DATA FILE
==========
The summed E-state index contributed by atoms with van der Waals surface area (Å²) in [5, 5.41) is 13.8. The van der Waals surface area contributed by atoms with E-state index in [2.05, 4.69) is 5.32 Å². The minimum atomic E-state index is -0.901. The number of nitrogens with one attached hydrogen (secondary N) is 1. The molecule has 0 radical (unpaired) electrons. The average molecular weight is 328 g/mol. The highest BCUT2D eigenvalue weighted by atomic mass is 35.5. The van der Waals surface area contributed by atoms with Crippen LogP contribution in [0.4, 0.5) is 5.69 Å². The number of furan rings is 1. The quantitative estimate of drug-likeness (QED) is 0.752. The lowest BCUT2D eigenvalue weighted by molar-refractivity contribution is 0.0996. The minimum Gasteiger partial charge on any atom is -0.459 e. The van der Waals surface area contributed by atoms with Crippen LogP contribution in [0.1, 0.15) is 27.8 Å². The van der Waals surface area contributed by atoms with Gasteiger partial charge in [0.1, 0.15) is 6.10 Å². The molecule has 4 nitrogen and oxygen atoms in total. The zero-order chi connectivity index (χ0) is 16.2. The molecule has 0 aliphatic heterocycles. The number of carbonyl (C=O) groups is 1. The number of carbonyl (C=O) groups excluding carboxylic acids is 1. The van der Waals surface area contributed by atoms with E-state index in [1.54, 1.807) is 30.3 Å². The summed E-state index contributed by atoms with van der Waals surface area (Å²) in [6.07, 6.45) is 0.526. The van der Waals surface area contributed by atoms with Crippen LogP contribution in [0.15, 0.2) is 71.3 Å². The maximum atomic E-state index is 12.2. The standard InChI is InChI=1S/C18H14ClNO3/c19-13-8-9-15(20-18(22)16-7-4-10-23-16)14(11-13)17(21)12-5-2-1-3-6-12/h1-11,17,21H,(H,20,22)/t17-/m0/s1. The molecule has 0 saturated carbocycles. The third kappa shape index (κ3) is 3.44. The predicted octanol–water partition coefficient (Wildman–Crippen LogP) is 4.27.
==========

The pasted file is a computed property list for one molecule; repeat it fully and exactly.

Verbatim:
The summed E-state index contributed by atoms with van der Waals surface area (Å²) in [5, 5.41) is 13.8. The van der Waals surface area contributed by atoms with E-state index in [2.05, 4.69) is 5.32 Å². The minimum atomic E-state index is -0.901. The number of nitrogens with one attached hydrogen (secondary N) is 1. The molecule has 0 radical (unpaired) electrons. The average molecular weight is 328 g/mol. The highest BCUT2D eigenvalue weighted by atomic mass is 35.5. The van der Waals surface area contributed by atoms with Crippen LogP contribution in [0.4, 0.5) is 5.69 Å². The number of furan rings is 1. The quantitative estimate of drug-likeness (QED) is 0.752. The lowest BCUT2D eigenvalue weighted by molar-refractivity contribution is 0.0996. The minimum Gasteiger partial charge on any atom is -0.459 e. The van der Waals surface area contributed by atoms with Crippen LogP contribution in [0.1, 0.15) is 27.8 Å². The van der Waals surface area contributed by atoms with Gasteiger partial charge in [0.1, 0.15) is 6.10 Å². The molecule has 4 nitrogen and oxygen atoms in total. The zero-order chi connectivity index (χ0) is 16.2. The molecule has 0 aliphatic heterocycles. The number of carbonyl (C=O) groups is 1. The number of carbonyl (C=O) groups excluding carboxylic acids is 1. The van der Waals surface area contributed by atoms with E-state index in [1.54, 1.807) is 30.3 Å². The summed E-state index contributed by atoms with van der Waals surface area (Å²) in [6.07, 6.45) is 0.526. The van der Waals surface area contributed by atoms with Crippen LogP contribution in [0.15, 0.2) is 71.3 Å². The maximum atomic E-state index is 12.2. The standard InChI is InChI=1S/C18H14ClNO3/c19-13-8-9-15(20-18(22)16-7-4-10-23-16)14(11-13)17(21)12-5-2-1-3-6-12/h1-11,17,21H,(H,20,22)/t17-/m0/s1. The molecule has 0 saturated carbocycles. The third kappa shape index (κ3) is 3.44. The predicted octanol–water partition coefficient (Wildman–Crippen LogP) is 4.27.